A few key things differentiate Mill from competitors. First, because the scraps are dehydrated, the kitchen scraps are (supposedly) odorless. “Fruit flies are not happy about this. Racoons are not happy about this. But generally folks in their kitchen are happy,” Tannenbaum said. Given the compression and dehydration, the kitchen bin does not need to be emptied often — a huge win for user experience. Compost bins that smell, attract insects and other animals, and have to be constantly emptied detract from the user experience.
Second, the team at Mill is aligned with the EPA’s food waste hierarchy and recognizes that the best possible strategy to tackle food waste is reduction. That’s why they’ve developed a digital experience attached to the bin, a scale that measures kitchen scraps to help users track waste reduction over time. They’re also working to build up their consumer education to teach people strategies for avoiding food waste in the first place.
Finally, the Mill subscription model takes advantage of the opportunity for reverse logistics through USPS. Mail trucks are often empty on return to distribution centers; Mill is using trips that already exist in the system out of necessity.
The people behind Mill understand the systemic issues of food waste: the importance of reduction as the first priority, and the need for serious behavior change. Still, I wondered how many people would be willing to pay to send their waste away when (unfortunately) throwing edible food in the garbage is free for so many Americans. At least users of home composters such as Lomi and Reencle produce something valuable for themselves from their food waste — compost.
Best for last
It turns out Mill has some other intriguing ideas for changing the system. In February, the company launched an 18-month residential food waste pilot with 600 bins in Tacoma, Washington. The concentration of Mill bins in one area allows for economies of scale. What’s more, the public-private partnership aims to shift community norms and increase awareness of, and participation in, food waste reduction and diversion. Long-term partnerships with municipalities such as this are necessary for solutions such as Mill to have scalable impact.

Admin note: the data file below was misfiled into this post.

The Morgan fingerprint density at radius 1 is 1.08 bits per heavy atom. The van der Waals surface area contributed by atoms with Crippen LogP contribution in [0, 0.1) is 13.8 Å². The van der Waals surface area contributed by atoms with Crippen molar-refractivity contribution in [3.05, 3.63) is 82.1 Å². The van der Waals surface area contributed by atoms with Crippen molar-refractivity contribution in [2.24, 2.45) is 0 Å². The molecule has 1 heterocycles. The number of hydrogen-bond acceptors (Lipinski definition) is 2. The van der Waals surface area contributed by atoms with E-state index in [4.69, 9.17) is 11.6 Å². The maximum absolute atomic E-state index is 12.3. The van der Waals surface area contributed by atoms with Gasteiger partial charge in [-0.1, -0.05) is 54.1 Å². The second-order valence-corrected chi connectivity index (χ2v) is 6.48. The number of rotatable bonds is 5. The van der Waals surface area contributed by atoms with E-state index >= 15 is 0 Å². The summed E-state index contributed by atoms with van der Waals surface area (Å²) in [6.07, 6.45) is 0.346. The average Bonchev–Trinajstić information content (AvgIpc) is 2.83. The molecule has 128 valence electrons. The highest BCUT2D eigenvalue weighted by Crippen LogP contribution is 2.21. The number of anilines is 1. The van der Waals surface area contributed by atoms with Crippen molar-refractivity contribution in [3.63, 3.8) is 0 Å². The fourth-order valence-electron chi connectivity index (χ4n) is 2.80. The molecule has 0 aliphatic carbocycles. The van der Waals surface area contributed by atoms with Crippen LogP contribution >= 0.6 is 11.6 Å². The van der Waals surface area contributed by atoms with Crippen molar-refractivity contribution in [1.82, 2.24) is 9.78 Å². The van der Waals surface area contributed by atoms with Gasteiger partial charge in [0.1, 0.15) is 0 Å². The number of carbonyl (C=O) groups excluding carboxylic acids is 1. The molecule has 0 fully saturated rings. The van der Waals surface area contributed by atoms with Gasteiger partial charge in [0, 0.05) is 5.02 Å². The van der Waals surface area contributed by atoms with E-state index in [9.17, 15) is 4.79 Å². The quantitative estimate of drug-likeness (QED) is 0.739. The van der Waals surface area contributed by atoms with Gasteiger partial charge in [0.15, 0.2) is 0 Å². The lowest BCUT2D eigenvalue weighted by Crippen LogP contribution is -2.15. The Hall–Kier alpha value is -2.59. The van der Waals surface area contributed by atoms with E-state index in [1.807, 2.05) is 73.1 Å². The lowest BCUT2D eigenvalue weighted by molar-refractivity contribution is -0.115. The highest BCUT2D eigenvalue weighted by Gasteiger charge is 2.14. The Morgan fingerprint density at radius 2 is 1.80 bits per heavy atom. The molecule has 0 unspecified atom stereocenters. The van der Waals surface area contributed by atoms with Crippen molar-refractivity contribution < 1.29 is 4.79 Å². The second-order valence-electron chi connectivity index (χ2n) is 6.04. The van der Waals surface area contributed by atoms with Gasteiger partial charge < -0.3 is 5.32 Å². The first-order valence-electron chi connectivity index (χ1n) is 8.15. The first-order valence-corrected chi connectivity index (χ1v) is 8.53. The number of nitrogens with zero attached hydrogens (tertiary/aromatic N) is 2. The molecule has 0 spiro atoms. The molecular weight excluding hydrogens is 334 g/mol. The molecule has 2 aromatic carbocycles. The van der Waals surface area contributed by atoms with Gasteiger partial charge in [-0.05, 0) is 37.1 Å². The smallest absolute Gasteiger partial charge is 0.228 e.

Tacoma has offered bi-weekly curbside collection of food waste since 2012. Much of this is composted, but too much still ends up landfilled. This new program with Mill benefits the city by reducing the amount of waste it needs to manage and the associated costs. Given Tacoma’s pay-as-you-throw pricing model, Mill estimates users will save about $25.60 per month on collection fees. Mill will provide residential food waste data back to the city to support the city’s waste management tracking efforts and improve future food waste programs. This pilot has the potential to collectively move the food waste of a community up to a higher and better use, from composting to feeding animals, and could inform residential waste collection practices across the country.
Food waste is a complicated issue demanding a number of complementary strategies. Mill is just one of the many innovations bringing awareness and a new approach to food waste.
I’m looking forward to learning about other innovative ideas to advance food circularity in the months and years ahead.